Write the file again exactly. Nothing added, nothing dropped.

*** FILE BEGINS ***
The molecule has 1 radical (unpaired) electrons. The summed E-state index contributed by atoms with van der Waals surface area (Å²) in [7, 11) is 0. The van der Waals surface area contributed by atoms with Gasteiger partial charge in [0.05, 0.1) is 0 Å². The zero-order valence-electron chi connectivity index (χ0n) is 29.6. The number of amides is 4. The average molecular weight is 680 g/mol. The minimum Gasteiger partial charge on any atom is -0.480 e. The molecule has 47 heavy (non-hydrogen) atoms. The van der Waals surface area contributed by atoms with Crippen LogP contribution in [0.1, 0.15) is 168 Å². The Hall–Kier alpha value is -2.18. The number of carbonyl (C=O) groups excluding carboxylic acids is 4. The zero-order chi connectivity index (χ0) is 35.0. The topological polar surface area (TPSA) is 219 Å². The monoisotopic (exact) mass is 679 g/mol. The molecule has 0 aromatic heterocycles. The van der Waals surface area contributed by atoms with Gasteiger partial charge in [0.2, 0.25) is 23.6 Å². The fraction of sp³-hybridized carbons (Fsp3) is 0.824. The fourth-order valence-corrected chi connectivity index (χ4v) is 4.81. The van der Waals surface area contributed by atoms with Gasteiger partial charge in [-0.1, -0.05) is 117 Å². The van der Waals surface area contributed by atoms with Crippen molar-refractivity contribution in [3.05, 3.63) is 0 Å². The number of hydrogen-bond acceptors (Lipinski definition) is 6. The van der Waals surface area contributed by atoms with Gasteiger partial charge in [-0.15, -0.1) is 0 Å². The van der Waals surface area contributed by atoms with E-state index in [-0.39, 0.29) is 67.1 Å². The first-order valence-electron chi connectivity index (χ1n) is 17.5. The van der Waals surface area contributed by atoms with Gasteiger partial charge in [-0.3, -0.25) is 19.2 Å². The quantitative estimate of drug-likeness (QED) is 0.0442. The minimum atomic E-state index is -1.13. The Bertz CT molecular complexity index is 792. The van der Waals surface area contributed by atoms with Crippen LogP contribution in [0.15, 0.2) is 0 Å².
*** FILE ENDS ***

The molecule has 1 radical (unpaired) electrons. The summed E-state index contributed by atoms with van der Waals surface area (Å²) in [7, 11) is 0. The van der Waals surface area contributed by atoms with Gasteiger partial charge in [0.05, 0.1) is 0 Å². The zero-order valence-electron chi connectivity index (χ0n) is 29.6. The number of amides is 4. The average molecular weight is 680 g/mol. The minimum Gasteiger partial charge on any atom is -0.480 e. The molecule has 47 heavy (non-hydrogen) atoms. The van der Waals surface area contributed by atoms with Crippen LogP contribution in [0.1, 0.15) is 168 Å². The Hall–Kier alpha value is -2.18. The number of carbonyl (C=O) groups excluding carboxylic acids is 4. The zero-order chi connectivity index (χ0) is 35.0. The topological polar surface area (TPSA) is 219 Å². The monoisotopic (exact) mass is 679 g/mol. The molecule has 0 aromatic heterocycles. The van der Waals surface area contributed by atoms with Gasteiger partial charge in [0.2, 0.25) is 23.6 Å². The fraction of sp³-hybridized carbons (Fsp3) is 0.824. The fourth-order valence-corrected chi connectivity index (χ4v) is 4.81. The van der Waals surface area contributed by atoms with Gasteiger partial charge in [-0.1, -0.05) is 117 Å². The van der Waals surface area contributed by atoms with Crippen molar-refractivity contribution in [3.05, 3.63) is 0 Å². The number of hydrogen-bond acceptors (Lipinski definition) is 6. The van der Waals surface area contributed by atoms with Gasteiger partial charge in [-0.15, -0.1) is 0 Å². The van der Waals surface area contributed by atoms with E-state index in [-0.39, 0.29) is 67.1 Å². The first-order valence-electron chi connectivity index (χ1n) is 17.5. The van der Waals surface area contributed by atoms with Gasteiger partial charge in [-0.3, -0.25) is 19.2 Å². The quantitative estimate of drug-likeness (QED) is 0.0442. The minimum atomic E-state index is -1.13. The Bertz CT molecular complexity index is 792. The van der Waals surface area contributed by atoms with Crippen LogP contribution in [0.15, 0.2) is 0 Å².